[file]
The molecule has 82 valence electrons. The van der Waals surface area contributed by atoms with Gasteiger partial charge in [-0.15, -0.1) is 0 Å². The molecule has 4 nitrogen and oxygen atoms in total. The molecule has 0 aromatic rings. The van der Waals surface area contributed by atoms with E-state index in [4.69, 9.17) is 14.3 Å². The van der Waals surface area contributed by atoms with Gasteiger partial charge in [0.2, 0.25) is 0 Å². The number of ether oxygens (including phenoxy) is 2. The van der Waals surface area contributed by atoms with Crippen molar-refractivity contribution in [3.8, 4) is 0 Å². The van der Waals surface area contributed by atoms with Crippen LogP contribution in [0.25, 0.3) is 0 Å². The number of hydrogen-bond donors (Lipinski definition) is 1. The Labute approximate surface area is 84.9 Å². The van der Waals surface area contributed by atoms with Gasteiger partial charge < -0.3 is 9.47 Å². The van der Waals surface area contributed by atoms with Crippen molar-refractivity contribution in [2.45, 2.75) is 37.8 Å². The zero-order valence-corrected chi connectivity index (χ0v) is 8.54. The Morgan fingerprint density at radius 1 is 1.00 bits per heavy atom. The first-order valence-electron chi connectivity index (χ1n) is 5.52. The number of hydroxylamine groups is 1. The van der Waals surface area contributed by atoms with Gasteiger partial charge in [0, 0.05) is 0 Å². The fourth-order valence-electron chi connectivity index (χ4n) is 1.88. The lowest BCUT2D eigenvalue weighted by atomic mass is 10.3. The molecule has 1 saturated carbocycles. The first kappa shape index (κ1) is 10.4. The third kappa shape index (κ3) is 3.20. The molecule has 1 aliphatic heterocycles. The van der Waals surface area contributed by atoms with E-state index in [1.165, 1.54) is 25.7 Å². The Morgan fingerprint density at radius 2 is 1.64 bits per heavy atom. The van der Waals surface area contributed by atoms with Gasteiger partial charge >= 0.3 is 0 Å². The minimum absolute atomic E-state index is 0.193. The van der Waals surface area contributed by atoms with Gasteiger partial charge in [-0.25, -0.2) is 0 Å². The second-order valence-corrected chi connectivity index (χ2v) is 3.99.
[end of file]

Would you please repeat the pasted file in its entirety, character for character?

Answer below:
The molecule has 82 valence electrons. The van der Waals surface area contributed by atoms with Gasteiger partial charge in [-0.15, -0.1) is 0 Å². The molecule has 4 nitrogen and oxygen atoms in total. The molecule has 0 aromatic rings. The van der Waals surface area contributed by atoms with E-state index in [4.69, 9.17) is 14.3 Å². The van der Waals surface area contributed by atoms with Gasteiger partial charge in [0.2, 0.25) is 0 Å². The number of ether oxygens (including phenoxy) is 2. The van der Waals surface area contributed by atoms with Crippen molar-refractivity contribution in [3.8, 4) is 0 Å². The van der Waals surface area contributed by atoms with Crippen LogP contribution in [0.25, 0.3) is 0 Å². The number of hydrogen-bond donors (Lipinski definition) is 1. The Labute approximate surface area is 84.9 Å². The van der Waals surface area contributed by atoms with Gasteiger partial charge < -0.3 is 9.47 Å². The van der Waals surface area contributed by atoms with Crippen molar-refractivity contribution in [2.45, 2.75) is 37.8 Å². The zero-order valence-corrected chi connectivity index (χ0v) is 8.54. The Morgan fingerprint density at radius 1 is 1.00 bits per heavy atom. The first-order valence-electron chi connectivity index (χ1n) is 5.52. The number of hydroxylamine groups is 1. The van der Waals surface area contributed by atoms with Gasteiger partial charge in [0, 0.05) is 0 Å². The fourth-order valence-electron chi connectivity index (χ4n) is 1.88. The lowest BCUT2D eigenvalue weighted by atomic mass is 10.3. The molecule has 1 saturated carbocycles. The first kappa shape index (κ1) is 10.4. The third kappa shape index (κ3) is 3.20. The molecule has 1 aliphatic heterocycles. The van der Waals surface area contributed by atoms with E-state index in [1.165, 1.54) is 25.7 Å². The Morgan fingerprint density at radius 2 is 1.64 bits per heavy atom. The van der Waals surface area contributed by atoms with Gasteiger partial charge >= 0.3 is 0 Å². The minimum absolute atomic E-state index is 0.193. The van der Waals surface area contributed by atoms with Gasteiger partial charge in [-0.25, -0.2) is 0 Å². The second-order valence-corrected chi connectivity index (χ2v) is 3.99.